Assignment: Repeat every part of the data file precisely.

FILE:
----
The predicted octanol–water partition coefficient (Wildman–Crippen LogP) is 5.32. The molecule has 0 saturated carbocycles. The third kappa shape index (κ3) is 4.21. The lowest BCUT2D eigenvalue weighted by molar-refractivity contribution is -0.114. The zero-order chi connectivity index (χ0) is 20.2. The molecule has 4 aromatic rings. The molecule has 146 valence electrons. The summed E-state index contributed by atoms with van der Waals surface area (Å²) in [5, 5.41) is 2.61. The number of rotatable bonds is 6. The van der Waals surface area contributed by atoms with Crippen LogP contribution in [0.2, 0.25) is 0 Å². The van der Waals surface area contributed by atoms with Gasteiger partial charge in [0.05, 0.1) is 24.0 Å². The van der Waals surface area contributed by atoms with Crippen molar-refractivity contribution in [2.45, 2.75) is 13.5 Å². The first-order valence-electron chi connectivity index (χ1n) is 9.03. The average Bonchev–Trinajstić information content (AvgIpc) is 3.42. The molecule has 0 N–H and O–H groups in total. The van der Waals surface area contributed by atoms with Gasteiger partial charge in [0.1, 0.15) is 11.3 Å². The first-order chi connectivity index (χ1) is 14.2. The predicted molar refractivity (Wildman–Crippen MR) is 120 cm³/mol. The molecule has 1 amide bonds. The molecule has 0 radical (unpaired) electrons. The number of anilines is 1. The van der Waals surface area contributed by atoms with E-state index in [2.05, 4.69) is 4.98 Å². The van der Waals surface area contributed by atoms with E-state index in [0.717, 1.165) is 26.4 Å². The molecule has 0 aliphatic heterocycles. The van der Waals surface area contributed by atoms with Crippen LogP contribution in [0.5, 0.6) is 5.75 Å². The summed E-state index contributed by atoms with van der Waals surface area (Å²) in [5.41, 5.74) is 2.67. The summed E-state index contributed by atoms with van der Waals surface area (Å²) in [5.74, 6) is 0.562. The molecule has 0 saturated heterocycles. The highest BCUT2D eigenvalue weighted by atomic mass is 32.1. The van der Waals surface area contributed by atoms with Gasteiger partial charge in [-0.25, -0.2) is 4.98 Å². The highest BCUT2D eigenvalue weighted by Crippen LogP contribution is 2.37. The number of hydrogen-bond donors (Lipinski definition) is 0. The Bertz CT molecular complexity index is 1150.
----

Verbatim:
The predicted octanol–water partition coefficient (Wildman–Crippen LogP) is 5.32. The molecule has 0 saturated carbocycles. The third kappa shape index (κ3) is 4.21. The lowest BCUT2D eigenvalue weighted by molar-refractivity contribution is -0.114. The zero-order chi connectivity index (χ0) is 20.2. The molecule has 4 aromatic rings. The molecule has 146 valence electrons. The summed E-state index contributed by atoms with van der Waals surface area (Å²) in [5, 5.41) is 2.61. The number of rotatable bonds is 6. The van der Waals surface area contributed by atoms with Crippen LogP contribution in [0.2, 0.25) is 0 Å². The van der Waals surface area contributed by atoms with Gasteiger partial charge in [0.05, 0.1) is 24.0 Å². The van der Waals surface area contributed by atoms with Crippen molar-refractivity contribution in [2.45, 2.75) is 13.5 Å². The first-order valence-electron chi connectivity index (χ1n) is 9.03. The average Bonchev–Trinajstić information content (AvgIpc) is 3.42. The molecule has 0 N–H and O–H groups in total. The van der Waals surface area contributed by atoms with Gasteiger partial charge in [0.1, 0.15) is 11.3 Å². The first-order chi connectivity index (χ1) is 14.2. The predicted molar refractivity (Wildman–Crippen MR) is 120 cm³/mol. The molecule has 1 amide bonds. The molecule has 0 radical (unpaired) electrons. The number of anilines is 1. The van der Waals surface area contributed by atoms with E-state index in [2.05, 4.69) is 4.98 Å². The van der Waals surface area contributed by atoms with E-state index in [0.717, 1.165) is 26.4 Å². The molecule has 0 aliphatic heterocycles. The van der Waals surface area contributed by atoms with Crippen LogP contribution in [0.5, 0.6) is 5.75 Å². The summed E-state index contributed by atoms with van der Waals surface area (Å²) in [5.41, 5.74) is 2.67. The summed E-state index contributed by atoms with van der Waals surface area (Å²) in [5.74, 6) is 0.562. The molecule has 0 saturated heterocycles. The highest BCUT2D eigenvalue weighted by atomic mass is 32.1. The van der Waals surface area contributed by atoms with Gasteiger partial charge in [-0.25, -0.2) is 4.98 Å². The highest BCUT2D eigenvalue weighted by Crippen LogP contribution is 2.37. The number of hydrogen-bond donors (Lipinski definition) is 0. The Bertz CT molecular complexity index is 1150.